For the first time in his illustrious career, Sir Reginald was stumped.
This case had been almost childishly simple from the outset. In fact, Sir Reginald had wondered openly to Police Chief Arly Culpepper whether his services were really needed.
Fact: The police had one Sonny Jones in custody. He had confessed to murdering Sophie Lester, his betrothed, with the business end of a garden hoe on the evening of August 9th.
Fact: Police investigators had the murder weapon in hand. Forensics clearly identified the blood on the blade as belonging to Ms. Lester and the fingerprints on the handle as belonging to Mr. Jones.
Fact: Witnesses living next door to the residence of Mr. Jones had testified to hearing the couple arguing on the night of August 9th, said argument emanating from the area of the garden.
Sir Reginald tamped his pipe, casting a rueful eye on the "No Smoking" sign propped above the exit of Mandy's Diner, where the local investigators were feasting on something rather unappetizing -- hog jowls, grits and chitlins? Sir Reginald winced and stirred the rather emasculated hot tea placed before him by a large, sweating waitress.
"It rather looks like what you Americans would call an 'open and shut case,'" Sir Reginald mused. "Not that I mind being paid to jump across the pond and give you my assistance, but perhaps you could explain ... "
Chief Culpepper cut him off with a finger to his lips, then skittered across the room to quickly shut the venetian blinds on every window.
Settling back into a red cushioned chair, he whispered conspiratorily, "Thing is, we don't have the body."
"Ah! Yes! The corpus delecti," Sir Reginald smiled. "Certainly that can be an important component of any murder investigation. I would be more than happy to help you find the ..."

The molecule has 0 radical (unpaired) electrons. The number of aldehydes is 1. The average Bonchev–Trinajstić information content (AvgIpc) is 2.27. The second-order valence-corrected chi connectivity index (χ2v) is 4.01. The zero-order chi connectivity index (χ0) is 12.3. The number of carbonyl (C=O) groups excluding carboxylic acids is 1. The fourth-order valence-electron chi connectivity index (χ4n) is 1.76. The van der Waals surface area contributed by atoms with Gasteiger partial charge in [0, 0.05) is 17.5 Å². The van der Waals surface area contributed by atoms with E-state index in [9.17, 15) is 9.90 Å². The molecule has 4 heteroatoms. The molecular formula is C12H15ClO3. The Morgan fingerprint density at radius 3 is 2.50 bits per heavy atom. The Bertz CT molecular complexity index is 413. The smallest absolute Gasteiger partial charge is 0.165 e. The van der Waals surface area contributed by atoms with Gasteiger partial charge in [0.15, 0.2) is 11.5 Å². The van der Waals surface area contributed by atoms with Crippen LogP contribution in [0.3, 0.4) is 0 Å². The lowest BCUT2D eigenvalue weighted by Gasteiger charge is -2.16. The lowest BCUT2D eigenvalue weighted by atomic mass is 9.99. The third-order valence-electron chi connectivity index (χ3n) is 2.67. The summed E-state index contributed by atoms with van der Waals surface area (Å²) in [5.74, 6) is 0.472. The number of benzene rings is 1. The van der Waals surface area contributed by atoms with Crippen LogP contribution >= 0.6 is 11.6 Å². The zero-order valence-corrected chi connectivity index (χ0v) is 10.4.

He trailed off at the absolutely haunted look on the police chief's face.
"It's not the finding we need help with," gulped the chief. "It's the fact that, well, she ain't dead!"
"Well, that is certainly something any good legal advocate will fasten his teeth on during a murder trial," Sir Reginald surmised. "Perhaps simply changing the charges to assault and battery, or attempted murder would suffice?"
The chief kept shaking his head. "Sophie not only isn't dead. She's not even hurt," he said. "In fact, you go over to Sophie's Hair Salon, she'll give you a pedicure and trim that there gnarly mustache for you right now."
Sir Reginald fingered his infamous moustache with a degree of alarm at its being associated with the word "gnarly," then said, "Perhaps you should tell me all that you know."
Chief Culpepper then related how officers arrived at the scene of the crime to be greeted by the Rev. Maktar Ji, a former missionary from India and now pastor of the New Life Revivalist Church in Selma. Ji was positively beaming and told them, "God be praised, she has been raised from the dead!"
Sophie Lester, sitting in a mire of her own blood, was beaming as well. She said she didn't want to press charges against Sonny Jones, who had apparently fled before Rev. Ji arrived.
"All I want to do is serve Jesus," she said simply.
That sentiment was echoed by Sonny Jones the next day, when Sophie visited him in jail and read to him for an hour from the New Testament.
"Went right from confessing to murder to confessing Jesus as his Lord and Savior," Chief Culpepper said. "I guess confession truly is good for your soul. But it still leaves us in a pickle."
"Yes," agreed Sir Reginald. "Here is someone you know had murder in his heart just a few days ago. Yet circumstances dictate that you let him go."
"Then again, 1 John 15 says anyone who hates his brother is a murderer," Sir Reginald continued. "And God, in His mercy, set us free. Perhaps this miraculous healing will also serve as a reminder that there are greater things afoot here on earth than we can perceive with our worldly vision."
Sir Reginald was soon on a plane back to Britain. Chief Culpepper was relieved that all of his subsequent murder victims remained dead.
Sophie and Sonny were married by Rev. Ji and became leaders of the healing ministry.
Many more people were healed, and the church continues to add to its numbers.
The opinions expressed by authors may not necessarily reflect the opinion of FaithWriters.com.
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